in three of the past four quarters that were at least 140% higher
than the consensus. I am not anticipating a similar level of upside
for the current quarter due to the delayed impact of the raw
material pricing. But unless analysts start to raise their view for
the third and fourth quarters, Goodyear is again set up to surge
past forecasts in the third and fourth quarter.
The Downside Protection -->
Auto sales have been solid in the United States thus far in 2012,
though they remain very weak in Europe and have been cooling in
Asia and Latin America. This global weakness is why shares have
fallen from $35 in 2007 to $18 last summer to a recent $9.50. If
U.S. auto sales start to tumble, then this stock could easily fall
to $7 or $8, so a stop loss order in that range makes sense.
[block:block=16]Don't let Goodyear's $3.1 billion in debt scare
you off: it doesn't face a major
payment until 2019, as the company is one of many to take advantage
of the sharp drop in corporate bond yields over the past few years.
Meanwhile, debt-to-equity, which hit 182% in 2010, should fall to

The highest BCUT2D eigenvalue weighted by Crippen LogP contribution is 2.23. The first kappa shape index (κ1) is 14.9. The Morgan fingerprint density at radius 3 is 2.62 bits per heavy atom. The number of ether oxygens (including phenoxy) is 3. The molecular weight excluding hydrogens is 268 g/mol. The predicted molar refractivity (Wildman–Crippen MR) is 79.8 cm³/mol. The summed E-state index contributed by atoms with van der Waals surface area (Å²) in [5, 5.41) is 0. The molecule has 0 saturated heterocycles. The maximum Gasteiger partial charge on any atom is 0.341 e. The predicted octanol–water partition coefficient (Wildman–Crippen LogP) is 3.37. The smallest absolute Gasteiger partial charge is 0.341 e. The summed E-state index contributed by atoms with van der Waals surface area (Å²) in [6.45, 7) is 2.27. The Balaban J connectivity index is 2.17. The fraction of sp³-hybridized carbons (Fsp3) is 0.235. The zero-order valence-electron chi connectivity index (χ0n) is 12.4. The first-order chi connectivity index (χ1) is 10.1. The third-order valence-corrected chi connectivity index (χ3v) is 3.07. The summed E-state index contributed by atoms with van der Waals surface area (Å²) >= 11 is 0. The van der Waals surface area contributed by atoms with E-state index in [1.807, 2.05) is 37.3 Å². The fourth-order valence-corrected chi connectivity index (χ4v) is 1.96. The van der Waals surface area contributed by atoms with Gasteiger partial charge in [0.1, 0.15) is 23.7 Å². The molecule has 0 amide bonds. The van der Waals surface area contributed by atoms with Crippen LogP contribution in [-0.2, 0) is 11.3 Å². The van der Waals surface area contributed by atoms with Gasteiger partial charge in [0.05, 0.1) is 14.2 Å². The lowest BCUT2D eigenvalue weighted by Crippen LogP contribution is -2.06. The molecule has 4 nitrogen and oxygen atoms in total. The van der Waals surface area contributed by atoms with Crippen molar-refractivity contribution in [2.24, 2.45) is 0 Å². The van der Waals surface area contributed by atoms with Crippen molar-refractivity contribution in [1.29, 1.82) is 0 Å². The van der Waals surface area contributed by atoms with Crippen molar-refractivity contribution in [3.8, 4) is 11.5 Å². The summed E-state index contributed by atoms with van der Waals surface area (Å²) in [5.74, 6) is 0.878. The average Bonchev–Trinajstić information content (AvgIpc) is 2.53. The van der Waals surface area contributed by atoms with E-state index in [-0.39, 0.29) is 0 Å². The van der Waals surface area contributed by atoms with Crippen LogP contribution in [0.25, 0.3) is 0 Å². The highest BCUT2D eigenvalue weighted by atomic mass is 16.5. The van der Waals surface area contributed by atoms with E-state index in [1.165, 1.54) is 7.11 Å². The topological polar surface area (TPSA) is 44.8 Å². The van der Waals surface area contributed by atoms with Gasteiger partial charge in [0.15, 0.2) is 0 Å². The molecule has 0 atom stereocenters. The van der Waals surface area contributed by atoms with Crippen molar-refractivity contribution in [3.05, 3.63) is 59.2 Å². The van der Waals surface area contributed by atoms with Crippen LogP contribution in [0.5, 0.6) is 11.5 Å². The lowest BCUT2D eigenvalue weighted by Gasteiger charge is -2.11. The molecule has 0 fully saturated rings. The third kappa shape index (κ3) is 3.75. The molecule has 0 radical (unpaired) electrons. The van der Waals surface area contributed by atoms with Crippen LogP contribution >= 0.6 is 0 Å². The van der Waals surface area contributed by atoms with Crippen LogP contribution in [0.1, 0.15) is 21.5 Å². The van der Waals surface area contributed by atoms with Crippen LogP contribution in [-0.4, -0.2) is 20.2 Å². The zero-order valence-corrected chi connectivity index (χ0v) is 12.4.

133% this year and below 75% by 2014.
Upside Triggers -->
There is one near-term trigger in place here: the falling raw
material prices I noted above. The long-term opportunity comes from
an eventual stabilization in European auto sales, which could see a
powerful snapback considering the long-delayed replacement cycle
for many cars on European roads. At that point, Goodyear's
operating income might settle into the $1.5 billion to $2 billion
annual range, which is not far from the company's entire $2.3
Action to Take -->
I will be buy 600 shares of Goodyear (or roughly $5,400 worth) 48
hours after you read this. Shares can be bought under $12. To free
up cash for this purchase, I will sell my remaining 300-share stake
Direxion Daily Small CapBear 3X ETF (NYSE:
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-- David Sterman
David Sterman does not personally hold positions in any
securities mentioned in this article. StreetAuthority LLC owns
shares of FCX, TZA in one or more if its "real money"